## Thursday, February 5, 2015

### The monkey pounding on a typewriter

In connection with the fine tuning problem, the argument of the typist monkey is often used as an illustration that even very unlikely events can occur spontaneously. Depending on the author of the quote, the text supposedly written by the monkey can be the complete works of Shakespeare, Don Quixote, or even a shorter and less specific work. For instance, John Leslie, in his book Universes (Chapter One), writes:
Our universe can indeed look as if designed. In reality, though,  it may be merely the sort of thing to be expected sooner or later. Given sufficient many years with a typewriter, even a monkey would produce a sonnet.
Really? ¿A sufficient number of years? How many? Have you tried to calculate it?
Let us simplify the problem. We are going to ask the monkey to type, by pounding randomly the keys of the typewriter, something much shorter than a work by Shakespeare, or even a sonnet. We will just ask for the first sentence in Don Quixote:
En un lugar de la Mancha, de cuyo nombre no quiero acordarme, no ha mucho tiempo que vivía un hidalgo de los de lanza en astillero, adarga antigua, rocín flaco y galgo corredor.
We assume further that the typewriter has only the minimum number of keys: 27 letters, comma, period and blank space. To simplify even more, we accept a text written in lower case. Can we estimate how long it would take the monkey to write this text, by pounding the keys at random?
 Drawing by Gustavo Doré
Let's see. The probability that a certain text of 177 characters is generated by banging randomly on 30 keys (we assume that the probability of the monkey pressing any key is the same) is 30-177»3.5´10-262.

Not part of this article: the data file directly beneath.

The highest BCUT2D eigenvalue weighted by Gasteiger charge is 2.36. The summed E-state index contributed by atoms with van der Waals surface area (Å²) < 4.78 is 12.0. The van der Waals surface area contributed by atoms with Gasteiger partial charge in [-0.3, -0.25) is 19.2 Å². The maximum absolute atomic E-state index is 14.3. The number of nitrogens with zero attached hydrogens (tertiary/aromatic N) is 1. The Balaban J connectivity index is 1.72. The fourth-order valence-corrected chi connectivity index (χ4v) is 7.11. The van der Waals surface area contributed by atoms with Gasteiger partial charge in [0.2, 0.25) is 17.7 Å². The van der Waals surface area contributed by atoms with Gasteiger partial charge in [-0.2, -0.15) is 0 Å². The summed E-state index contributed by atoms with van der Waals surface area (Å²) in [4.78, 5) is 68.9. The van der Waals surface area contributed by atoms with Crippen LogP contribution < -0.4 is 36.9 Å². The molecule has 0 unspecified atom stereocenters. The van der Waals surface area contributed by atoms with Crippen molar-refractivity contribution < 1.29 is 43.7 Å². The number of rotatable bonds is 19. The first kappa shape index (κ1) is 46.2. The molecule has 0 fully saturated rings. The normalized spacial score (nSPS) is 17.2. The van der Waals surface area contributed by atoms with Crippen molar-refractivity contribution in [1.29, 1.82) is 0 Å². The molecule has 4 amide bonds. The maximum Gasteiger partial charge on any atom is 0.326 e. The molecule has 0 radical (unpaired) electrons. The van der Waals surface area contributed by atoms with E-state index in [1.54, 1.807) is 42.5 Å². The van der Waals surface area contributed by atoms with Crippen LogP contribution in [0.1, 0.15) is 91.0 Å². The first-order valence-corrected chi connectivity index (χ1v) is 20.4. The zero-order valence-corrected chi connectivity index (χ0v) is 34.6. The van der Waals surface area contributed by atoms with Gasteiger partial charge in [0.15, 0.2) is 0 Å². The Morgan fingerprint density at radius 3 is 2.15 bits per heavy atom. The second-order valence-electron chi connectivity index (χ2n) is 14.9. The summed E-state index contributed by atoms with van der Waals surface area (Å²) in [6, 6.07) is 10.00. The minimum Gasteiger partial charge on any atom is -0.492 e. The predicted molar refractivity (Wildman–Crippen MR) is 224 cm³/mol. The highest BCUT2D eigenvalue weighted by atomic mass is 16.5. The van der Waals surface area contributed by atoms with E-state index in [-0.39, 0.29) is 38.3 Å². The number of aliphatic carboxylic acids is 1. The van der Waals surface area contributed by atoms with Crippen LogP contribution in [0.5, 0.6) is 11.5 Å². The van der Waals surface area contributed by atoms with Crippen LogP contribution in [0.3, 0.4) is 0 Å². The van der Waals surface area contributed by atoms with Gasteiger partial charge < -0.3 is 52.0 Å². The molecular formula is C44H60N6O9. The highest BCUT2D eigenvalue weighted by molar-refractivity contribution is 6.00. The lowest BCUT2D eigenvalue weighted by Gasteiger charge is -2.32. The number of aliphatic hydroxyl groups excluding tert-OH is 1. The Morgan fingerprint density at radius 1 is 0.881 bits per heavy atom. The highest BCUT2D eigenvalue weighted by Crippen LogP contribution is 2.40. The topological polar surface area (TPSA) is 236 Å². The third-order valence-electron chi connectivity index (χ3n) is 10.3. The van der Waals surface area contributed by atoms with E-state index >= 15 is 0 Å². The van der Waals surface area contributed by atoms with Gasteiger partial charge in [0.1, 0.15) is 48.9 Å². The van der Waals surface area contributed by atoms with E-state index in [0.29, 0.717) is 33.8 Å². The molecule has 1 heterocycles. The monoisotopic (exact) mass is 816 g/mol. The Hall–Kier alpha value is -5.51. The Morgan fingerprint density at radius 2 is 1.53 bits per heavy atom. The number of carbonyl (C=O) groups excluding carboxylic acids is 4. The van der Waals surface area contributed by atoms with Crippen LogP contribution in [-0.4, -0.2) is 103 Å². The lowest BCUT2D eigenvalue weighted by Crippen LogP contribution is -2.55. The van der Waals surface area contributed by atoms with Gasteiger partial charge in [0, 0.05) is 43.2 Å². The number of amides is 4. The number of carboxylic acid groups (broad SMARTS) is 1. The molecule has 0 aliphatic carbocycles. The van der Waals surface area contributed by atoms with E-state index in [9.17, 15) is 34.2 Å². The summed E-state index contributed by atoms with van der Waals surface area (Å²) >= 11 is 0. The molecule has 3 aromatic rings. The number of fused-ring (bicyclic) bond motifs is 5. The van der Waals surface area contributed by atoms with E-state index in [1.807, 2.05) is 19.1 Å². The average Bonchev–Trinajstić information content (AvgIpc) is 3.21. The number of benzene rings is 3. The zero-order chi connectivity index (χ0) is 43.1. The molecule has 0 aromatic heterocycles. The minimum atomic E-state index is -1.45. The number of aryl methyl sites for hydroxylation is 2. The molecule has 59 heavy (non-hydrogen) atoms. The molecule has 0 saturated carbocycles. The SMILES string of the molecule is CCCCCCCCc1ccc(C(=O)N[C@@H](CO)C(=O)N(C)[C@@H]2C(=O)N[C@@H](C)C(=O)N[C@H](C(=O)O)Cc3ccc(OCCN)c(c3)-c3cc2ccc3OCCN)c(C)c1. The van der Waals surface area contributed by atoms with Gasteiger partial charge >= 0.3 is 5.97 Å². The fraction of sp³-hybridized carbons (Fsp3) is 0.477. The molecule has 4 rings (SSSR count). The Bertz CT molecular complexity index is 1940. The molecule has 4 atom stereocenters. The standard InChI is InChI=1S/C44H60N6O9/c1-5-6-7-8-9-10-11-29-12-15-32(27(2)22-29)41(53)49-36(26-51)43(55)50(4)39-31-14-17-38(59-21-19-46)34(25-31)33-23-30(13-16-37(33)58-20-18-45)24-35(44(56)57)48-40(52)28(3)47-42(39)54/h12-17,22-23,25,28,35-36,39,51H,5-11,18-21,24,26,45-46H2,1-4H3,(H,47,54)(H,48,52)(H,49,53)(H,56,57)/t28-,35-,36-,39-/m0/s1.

Assume that the monkey is able to type 177 characters per minute. In that case, what he produces every minute can be considered an attempt to reproduce the first sentence of Don Quixote. Assuming (a big assumption) that no text is repeated, that all the attempts are different, how long would be needed to produce all the possible variations of the characters in the indicated text, one of which is this piece of Don Quixote? It is easy to see that it would take 2.8´10261 minutes (the inverse of the number of variations), equivalent to about 5.3´10255 years, i.e., 3.8´10245 times the age of the universe (a 3 and an 8 followed by 244 zeros).
The conclusion is obvious: however many years we left the monkey with the typewriter, it is not reasonable to think that it would be able to type that small piece of Don Quixote, as it would die much earlier. In fact, if we force the poor monkey to pound all the time on the typewriter, with no time to eat or sleep, its life expectancy will be dramatically reduced.
Yes, I know, the monkey is metaphorical, and the objective of the problem is to show that, given enough time, however long, even extremely improbable events may happen (those with a very small probability, greater than zero). But look at the question from the opposite side. If we find the text quoted above, which of the following two hypotheses should be considered more rational?
That the text was written by a person with a certain intention.

Or that the text arose by chance, as though it had been produced by a monkey pounding on a typewriter.

The same post in Spanish
Thematic thread on Multiverse and Fine Tuning: Preceding Next
Thematic Thread on Statistics: Previous Next
Manuel Alfonseca
(For Fonch)